The opioid epidemic is an intensely complex sociocultural issue often largely misunderstood. The Centers for Disease Control and Prevention (CDC) has confirmed that from 1999 to 2017, more than 700,000 people have died from a drug overdose and on average, 130 Americans die every day from an opioid overdose.
We are in trouble and need help
As human beings, we have been around for roughly 200,000 years. The Diagnostic and Statistical Manual of Mental Disorders (DSM) was established in 1952 by the American Psychiatric Association (APA); stark difference. Updates are continually made, however, even neuroscientist and Nobel Laureate Thomas Südhof has pointedly expressed, “We are still in need of an understanding of the fundaments. Science works as a process that extends over decades.” For example, up until 1973, the Diagnostic and Statistical Manual of Mental Disorders, or DSM, categorized homosexuality as an illness. To this day, in some cultures, depression is marked simply as laziness. And up until very recently, in the midst of a stigmatized epidemic, many still view addiction as purely a moral deficiency. Truth be told, we have only just begun to understand ourselves, let alone addiction, as evidenced by the DSM being around for a mere 0.0003% of human existence. The good news is, we are making significant progress in a number of areas in a short period of time (e.g. homosexuality is not an illness, depression is not a lack of work ethic and addiction is a disorder). On top of that, what we do know, we know rather well. For example, in treating any mental health disorder, there are likely multi-causal factors stemming from neurobiological, psychological and social issues. Addiction is no different and all factors must be considered when implementing various treatment approaches.
There are answers
Each potential contributing factor needs to be addressed with a fitting and equally powerful approach in pursuit of reaching an individual’s optimal mental and physical set points. Due to the uniqueness of every individual, multi-modal approaches to treatment are highly touted as treatment providers are then better prepared and more well-rounded in various evidence-based practices which are likely to meet an individual’s needs. Psychological and biomedical treatments are often interwoven in this pursuit. With that said, it’s important to recognize that because of the prevalence of side effects and the difficulty to determine which drug and how much of it an individual should take, drug therapy may not always be the right answer.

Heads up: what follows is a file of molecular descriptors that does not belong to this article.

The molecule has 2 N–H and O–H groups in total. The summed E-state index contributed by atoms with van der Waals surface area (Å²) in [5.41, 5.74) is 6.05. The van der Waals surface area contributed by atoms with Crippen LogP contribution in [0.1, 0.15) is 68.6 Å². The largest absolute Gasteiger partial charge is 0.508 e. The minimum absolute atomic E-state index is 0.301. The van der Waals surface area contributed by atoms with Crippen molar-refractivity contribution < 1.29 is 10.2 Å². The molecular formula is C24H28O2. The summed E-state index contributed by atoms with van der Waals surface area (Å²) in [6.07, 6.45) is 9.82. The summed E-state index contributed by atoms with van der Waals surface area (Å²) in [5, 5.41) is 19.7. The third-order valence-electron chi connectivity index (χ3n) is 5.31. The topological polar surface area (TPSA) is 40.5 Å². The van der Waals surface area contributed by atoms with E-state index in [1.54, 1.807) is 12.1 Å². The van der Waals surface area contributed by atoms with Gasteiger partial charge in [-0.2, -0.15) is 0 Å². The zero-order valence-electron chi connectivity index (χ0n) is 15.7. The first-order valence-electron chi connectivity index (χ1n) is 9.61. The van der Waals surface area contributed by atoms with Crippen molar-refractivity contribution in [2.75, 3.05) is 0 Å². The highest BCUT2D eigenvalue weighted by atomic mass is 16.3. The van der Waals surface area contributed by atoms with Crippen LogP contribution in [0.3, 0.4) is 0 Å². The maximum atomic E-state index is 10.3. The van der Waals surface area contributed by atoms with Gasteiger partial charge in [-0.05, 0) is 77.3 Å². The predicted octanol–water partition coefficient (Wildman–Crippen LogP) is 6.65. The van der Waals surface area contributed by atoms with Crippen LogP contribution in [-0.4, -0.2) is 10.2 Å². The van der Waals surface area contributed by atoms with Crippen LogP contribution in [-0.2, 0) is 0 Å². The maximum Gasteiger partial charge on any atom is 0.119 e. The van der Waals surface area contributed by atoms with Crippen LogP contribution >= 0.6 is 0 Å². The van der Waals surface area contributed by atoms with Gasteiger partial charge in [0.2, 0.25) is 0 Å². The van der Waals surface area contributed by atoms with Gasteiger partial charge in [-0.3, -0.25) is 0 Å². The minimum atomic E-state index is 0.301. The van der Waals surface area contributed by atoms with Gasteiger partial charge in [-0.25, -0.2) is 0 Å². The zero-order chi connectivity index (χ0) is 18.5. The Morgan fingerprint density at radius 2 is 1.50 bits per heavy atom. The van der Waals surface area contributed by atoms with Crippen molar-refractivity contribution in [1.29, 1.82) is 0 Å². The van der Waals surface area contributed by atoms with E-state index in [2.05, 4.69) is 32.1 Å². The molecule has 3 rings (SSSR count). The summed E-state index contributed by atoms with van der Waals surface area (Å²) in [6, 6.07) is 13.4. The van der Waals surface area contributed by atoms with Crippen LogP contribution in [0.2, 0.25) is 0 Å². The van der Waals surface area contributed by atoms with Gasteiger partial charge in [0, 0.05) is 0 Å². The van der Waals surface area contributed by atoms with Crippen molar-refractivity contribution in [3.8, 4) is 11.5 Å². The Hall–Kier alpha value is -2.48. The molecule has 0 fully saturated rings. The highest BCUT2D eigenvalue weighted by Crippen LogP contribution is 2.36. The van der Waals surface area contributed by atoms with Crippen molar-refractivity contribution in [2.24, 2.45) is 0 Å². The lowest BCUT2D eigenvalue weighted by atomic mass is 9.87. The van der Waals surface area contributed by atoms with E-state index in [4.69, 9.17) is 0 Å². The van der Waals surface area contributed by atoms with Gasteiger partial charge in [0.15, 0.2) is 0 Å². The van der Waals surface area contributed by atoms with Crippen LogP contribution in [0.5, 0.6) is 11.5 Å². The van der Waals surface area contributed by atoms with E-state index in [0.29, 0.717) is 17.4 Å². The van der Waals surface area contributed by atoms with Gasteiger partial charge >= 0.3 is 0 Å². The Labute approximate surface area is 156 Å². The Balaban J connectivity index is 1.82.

Strongly Considering What is Best
In consideration of Dr.Südhof’s point, a fundamental approach toward well-being like exercise may oftentimes be more suitable and effective, despite the typical solutions offered within our mental-health infrastructure. Often overlooked, yet even more so under-implemented, exercise is actually a profound natural remedy for underlying mental health disorders linked to addiction, especially when used in conjunction with psychological approaches, like motivational interviewing. Exercise alone can increase levels of serotonin, dopamine and norepinephrine in the brain, which is what antidepressants aim to do. John J. Ratey, M.D.,of Harvard Medical School, has emphatically stated, “We sometimes lose sight of the fact that the mind, brain, and body all influence one another. In addition to feeling good when you exercise, you feel good about yourself.” He also stated that, “The mechanisms by which exercise changes how we think and feel are so much more effective than donuts, medicines, and wine. When you say you feel less stressed out after you go for a swim, or even a fast walk, you are.” There are some fundamentals of being in which we have simply have gotten away from. Getting back to our roots is worth more than just noting as it will give a truer indication as to what approaches are best suited for individual suffering as opposed to replacing one synthetic substance for another.
The human mind, body and brain working in unison is the most intricate and powerful machine on the planet; and we must become more proficient in learning how to best take care of it. Sometimes, evidenced-based psychological approaches are necessary in order to do so. The Psychoanalytic method developed by Sigmund Freud which focuses on how pattern of interactions in childhood can influence current day relationships, has its place. As do newer humanistic approaches like Carl Rogers’s client-centered therapy and Fritz Perls’s gestalt therapy where the idea that people must learn to live in the present and take responsibility for their lives are focal points. Cognitive-behavioral approaches like Albert Ellis’s rational-emotive behavioral therapy and Aaron Beck’s cognitive therapy assist in altering an individual’s beliefs and ways of thinking which is absolutely necessary for people challenged by distorted thoughts and maladjusted behavioral patterns.
In treatment, it is essential to develop a therapeutic alliance with a patient while also being well-versed in various practices and approaches that best fit that individual’s needs. A person must be viewed humanistically and objectively, considering the individuals’ psychology, biology and social aspects of being. When treating an individual suffering from addiction, it is no different, and multi-modal approaches, like that of Tree House Recovery’s, are undoubtedly best suited in guiding an individual out of active addiction and into a well-rounded, healthy lifestyle allowing them to fully integrate back into the family environment and society.